This is an article about marriage, but I’m going to illustrate it with a parenting example.
Don’t you wish that when you ask your kids to do something extra for you (clear the table, pack up their little sister’s bookbag, go grab something out of the storage room), that they would always want to help and have sheer delight in doing so? “Yay! I get to help Mom or Dad by bringing up the extra bag of kitty litter from the storage room!” “Oh good, I’ve been wanting to fold the laundry instead of shooting hoops outside!”
Of course, it usually doesn’t work that way! So what we mostly work toward, explain the need for – and eventually applaud!– is when our son will heave himself off of his “gaming spot” on the couch, or our daughter will step away from her Lego tower, and willingly do something that we’ve asked without grumbling. We’d still love delight, but we will take willingness. We will take the fact that they have built a habit of helping because they (hopefully) love and respect us, know that these actions are part of being in a family, and that building this habit is important to us.
And that habit actually matters a lot, right? Their willingness to leave what they want to do, and instead tackle what you want them to do, says, “I care.”
In fact, what would we think if we saw a parent who said, “It doesn’t count if when my son mowed the lawn, he wasn’t also eager to interrupt his gaming session to help me”? What would we think if we saw a parent who said, “If my daughter really loved me, she would want to leave her Lego project to go walk the dog?” We would probably be very concerned. Because that parent has some potentially damaging expectations.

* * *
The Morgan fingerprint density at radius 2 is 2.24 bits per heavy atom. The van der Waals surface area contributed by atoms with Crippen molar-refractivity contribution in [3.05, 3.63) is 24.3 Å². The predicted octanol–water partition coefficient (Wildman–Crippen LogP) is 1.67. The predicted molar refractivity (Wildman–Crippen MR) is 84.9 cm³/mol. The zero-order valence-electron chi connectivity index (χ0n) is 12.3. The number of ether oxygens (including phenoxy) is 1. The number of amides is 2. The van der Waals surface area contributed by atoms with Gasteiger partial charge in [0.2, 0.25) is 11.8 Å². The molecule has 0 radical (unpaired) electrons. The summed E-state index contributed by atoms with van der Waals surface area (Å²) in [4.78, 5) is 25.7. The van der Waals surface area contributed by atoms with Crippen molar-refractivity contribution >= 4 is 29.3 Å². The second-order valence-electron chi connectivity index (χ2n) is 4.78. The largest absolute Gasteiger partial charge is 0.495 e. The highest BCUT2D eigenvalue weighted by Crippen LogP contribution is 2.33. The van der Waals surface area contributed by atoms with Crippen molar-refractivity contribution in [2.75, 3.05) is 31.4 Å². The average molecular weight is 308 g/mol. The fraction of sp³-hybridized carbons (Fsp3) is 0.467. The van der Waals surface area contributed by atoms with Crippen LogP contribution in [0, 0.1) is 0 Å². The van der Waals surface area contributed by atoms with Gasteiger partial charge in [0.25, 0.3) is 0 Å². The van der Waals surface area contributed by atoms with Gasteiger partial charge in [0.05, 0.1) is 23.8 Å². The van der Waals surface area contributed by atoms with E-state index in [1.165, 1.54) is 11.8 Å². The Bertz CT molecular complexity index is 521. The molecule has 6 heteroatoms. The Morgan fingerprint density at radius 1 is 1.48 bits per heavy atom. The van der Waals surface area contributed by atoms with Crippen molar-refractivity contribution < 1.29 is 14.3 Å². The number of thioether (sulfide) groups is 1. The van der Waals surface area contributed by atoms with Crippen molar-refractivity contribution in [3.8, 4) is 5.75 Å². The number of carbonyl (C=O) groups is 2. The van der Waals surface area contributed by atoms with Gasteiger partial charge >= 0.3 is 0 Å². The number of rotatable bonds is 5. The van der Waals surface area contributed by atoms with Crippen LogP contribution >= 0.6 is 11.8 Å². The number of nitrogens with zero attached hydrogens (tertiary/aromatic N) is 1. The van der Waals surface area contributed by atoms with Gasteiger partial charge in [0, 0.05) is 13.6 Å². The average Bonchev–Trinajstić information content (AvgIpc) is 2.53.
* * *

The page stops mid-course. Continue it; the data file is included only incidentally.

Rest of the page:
So if we would never have that expectation of our kids, why do we have it of our spouse?
Would it surprise you to know that there are multiple ways most of us have damaging, subconscious, “it doesn’t count if . . .” or “if they loved me, they would . . .” expectations of our spouse? Let me share just two.
When He Has Downtime, A Man Would Rather Watch TV Than Listen To His Wife
Yeah. Gulp. To all the women reading this, take deep, calming breaths. This is a hard one to hear. I promise there’s encouragement soon, but first, in order to build a healthy and truly grateful understanding of men and marriage, we need to know the real deal.
Most men I have asked, have said that all else being equal, they would rather do a whole lot of other things to relax than listen to their wife. Watch TV, work out, play video games, read the latest news, etc. Listening in the way we women need (“Tell me all about it”) is important, but it doesn’t always come naturally for a guy. And it certainly isn’t relaxing at the end of a long day. It takes work. It takes intentionality.
So ladies, why is it hard to hear that our spouse has to make this effort? Well, because we’d much rather that he would just want to do it, right? Our subconscious thought is, “If he really loved me, he would love to listen!” We’d love for our life partner and best friend to be absolutely eager to hear about the issues in our lives and connect with us in that way. It’s disappointing – even a little sad – to hear that our man can love us but still need to force himself to ask how our day was. Not that he doesn’t care, but it has to be a habit that he develops.
Now, there are some exceptions to this, of course. But many of us have an expectation of wanting on his part that simply may not be realistic.
But guess what – we’re not the only one with an unrealistic expectation.
When She Heads For The Bedroom, She’s Willing – But She Doesn’t Necessarily Want You